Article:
Starting Your Clothes Alteration Business

woman sewing at the factory

The door replacement company is coming over next week to fix the garage in your home in Utah. You’re settling back after working on the east coast for several years. Your company is having a branch opened there. It’s a big move for the entire family. Your wife had to quit her job to make this move.

Part of the deal was that she gets to start a business at home so that she doesn’t become idle. She has a lot of hobbies, like knitting, dressmaking, and cross-stitching. The garage is big enough to allocate space for a home business. One of the opportunities you are looking at is a sewing and clothes-alteration business. Both of you are doing research and finding out how to start this business.

An Overview of the Clothes Alteration Industry

Would you be surprised to find out that the clothing alteration industry has nearly 73,000 businesses in the country and is raking in revenues of around $2 billion as of January 2019?

The overall economic growth has positively impacted the industry and delivered an annual growth rate of 2.9% for the past five years. Total industry employment is close to 77,000.

It seems that this positive economic outlook will serve your plan well.

portrait of a seamstress

Getting Started

How many buttons have fallen off from a suit while it’s still in near perfect condition? How many jeans require a hemline alteration because they’re too long? If you think about the day-to-day aspects of having clothes altered, the scenarios might be endless. Here are a few more things that you should consider when starting a clothes alteration business:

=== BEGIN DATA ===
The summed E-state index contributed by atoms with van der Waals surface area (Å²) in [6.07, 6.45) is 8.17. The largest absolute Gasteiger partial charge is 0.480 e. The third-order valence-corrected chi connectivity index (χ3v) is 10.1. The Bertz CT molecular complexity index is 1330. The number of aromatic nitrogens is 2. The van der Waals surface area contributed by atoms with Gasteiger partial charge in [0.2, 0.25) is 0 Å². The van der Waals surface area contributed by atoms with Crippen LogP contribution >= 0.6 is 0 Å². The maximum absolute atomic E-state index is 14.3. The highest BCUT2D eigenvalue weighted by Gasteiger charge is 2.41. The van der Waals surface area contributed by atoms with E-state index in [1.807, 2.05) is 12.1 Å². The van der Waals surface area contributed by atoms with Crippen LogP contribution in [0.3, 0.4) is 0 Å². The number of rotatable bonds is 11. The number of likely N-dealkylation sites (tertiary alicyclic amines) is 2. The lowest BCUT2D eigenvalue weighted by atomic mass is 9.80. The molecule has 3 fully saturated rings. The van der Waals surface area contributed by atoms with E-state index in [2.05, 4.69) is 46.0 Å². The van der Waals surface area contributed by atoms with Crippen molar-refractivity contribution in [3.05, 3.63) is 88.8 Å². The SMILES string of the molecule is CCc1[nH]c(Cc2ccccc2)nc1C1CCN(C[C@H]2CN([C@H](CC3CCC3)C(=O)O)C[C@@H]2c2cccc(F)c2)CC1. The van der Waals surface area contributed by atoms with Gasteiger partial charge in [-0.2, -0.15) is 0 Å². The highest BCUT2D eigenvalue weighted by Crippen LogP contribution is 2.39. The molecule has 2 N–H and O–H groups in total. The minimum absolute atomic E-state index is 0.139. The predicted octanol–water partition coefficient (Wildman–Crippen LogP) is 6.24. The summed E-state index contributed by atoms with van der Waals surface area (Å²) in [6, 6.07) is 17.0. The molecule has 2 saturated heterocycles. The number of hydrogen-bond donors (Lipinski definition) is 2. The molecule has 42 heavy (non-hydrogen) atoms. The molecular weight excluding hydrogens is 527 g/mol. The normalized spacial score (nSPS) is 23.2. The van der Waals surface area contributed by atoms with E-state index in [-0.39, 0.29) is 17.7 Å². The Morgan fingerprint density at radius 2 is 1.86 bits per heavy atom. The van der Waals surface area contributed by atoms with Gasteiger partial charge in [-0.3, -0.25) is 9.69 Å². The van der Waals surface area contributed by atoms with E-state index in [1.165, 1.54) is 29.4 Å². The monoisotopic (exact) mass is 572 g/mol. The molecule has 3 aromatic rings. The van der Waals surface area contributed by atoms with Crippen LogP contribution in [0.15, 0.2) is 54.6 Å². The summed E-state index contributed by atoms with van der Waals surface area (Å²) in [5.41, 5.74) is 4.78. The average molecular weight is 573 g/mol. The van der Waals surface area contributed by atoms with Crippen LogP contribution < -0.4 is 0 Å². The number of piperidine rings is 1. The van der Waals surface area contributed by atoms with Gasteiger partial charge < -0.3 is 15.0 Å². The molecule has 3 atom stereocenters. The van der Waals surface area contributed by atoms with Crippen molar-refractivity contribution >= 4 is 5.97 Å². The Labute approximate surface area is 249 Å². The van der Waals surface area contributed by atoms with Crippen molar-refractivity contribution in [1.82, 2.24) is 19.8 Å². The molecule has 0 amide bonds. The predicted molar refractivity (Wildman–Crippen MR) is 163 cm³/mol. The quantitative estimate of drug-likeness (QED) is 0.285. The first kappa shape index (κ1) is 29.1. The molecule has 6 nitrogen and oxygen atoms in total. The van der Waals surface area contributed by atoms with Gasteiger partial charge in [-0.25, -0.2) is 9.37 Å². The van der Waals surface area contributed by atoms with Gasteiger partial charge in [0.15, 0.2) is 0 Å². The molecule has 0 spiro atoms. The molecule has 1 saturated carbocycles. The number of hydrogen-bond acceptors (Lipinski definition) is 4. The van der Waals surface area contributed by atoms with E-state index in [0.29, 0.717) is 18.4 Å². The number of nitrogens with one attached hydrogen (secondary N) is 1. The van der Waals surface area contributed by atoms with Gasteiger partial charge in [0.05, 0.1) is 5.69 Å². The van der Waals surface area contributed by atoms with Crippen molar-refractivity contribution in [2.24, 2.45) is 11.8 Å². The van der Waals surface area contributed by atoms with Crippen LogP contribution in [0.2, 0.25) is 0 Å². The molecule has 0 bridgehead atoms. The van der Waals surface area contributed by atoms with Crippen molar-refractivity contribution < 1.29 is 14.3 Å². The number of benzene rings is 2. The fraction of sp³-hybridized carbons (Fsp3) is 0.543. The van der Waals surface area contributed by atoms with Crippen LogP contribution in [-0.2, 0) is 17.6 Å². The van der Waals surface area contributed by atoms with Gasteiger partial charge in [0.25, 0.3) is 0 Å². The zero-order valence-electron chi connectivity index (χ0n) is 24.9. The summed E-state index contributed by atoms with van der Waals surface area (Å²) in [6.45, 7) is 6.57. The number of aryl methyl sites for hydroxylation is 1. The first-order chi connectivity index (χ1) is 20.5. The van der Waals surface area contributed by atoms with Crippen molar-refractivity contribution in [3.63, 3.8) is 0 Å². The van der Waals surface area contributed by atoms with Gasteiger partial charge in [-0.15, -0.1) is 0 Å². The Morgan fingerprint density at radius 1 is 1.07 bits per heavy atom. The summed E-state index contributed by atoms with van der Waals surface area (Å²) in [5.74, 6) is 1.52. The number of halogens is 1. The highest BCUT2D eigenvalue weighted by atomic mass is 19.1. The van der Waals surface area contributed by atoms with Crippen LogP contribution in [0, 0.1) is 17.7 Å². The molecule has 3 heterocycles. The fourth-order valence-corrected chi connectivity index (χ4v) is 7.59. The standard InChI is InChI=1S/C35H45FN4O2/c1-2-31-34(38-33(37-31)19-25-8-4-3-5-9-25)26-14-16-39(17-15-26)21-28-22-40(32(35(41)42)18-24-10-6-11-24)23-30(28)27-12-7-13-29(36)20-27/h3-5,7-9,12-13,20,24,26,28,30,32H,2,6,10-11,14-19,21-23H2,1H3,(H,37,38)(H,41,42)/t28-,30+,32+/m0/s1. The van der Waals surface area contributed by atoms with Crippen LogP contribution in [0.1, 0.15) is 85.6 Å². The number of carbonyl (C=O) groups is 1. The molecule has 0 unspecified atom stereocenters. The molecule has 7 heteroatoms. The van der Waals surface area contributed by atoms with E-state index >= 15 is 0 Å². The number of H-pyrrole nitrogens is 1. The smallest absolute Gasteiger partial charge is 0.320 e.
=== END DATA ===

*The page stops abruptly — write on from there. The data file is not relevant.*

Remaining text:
1. Skills check. So your wife knows a thing or two about pulling threads with a needle. Are hobby skills enough? Experts advise that one of the first things that you need to do is validate if you have the relevant skills to run the business. One way for this self-check is to determine if you’ve been asked plenty of times by other people to make clothes for them. Another way is to compare your work, if any, with other seamstress or tailor.
  2. Lifestyle check. Can you withstand the physical rigors of altering and sewing clothes from multiple clients daily? You need to be sure that the work involves fits your lifestyle. Note that it’s not only the task of sewing or altering that requires physical and mental efforts. You need to face clients, too, and that takes up some energy as well.
  3. Pro equipment. One of the significant investments that you will make is in getting the right professional sewing machine. Look for a commercial model that can withstand the abuse of continuous usage every day. You also need to have a backup device in case your principal one falters. Other equipment you will need includes a serger, a mirror for customers, fabric scissors and pinking shears, and a cutting wheel.
  4. Marketing and partnership. An excellent way to spread the word about your business is to partner with other companies, like a laundromat business. Offer them a cut of the fees for every referral that they make. Create flyers that could be distributed in the laundromats.

When you write your business plan, you need to finalize your marketing strategy as well as your financial strategies. Creating an online presence through social media and a website should be part of your plan. In the meantime, these core ideas will set you in the right direction.

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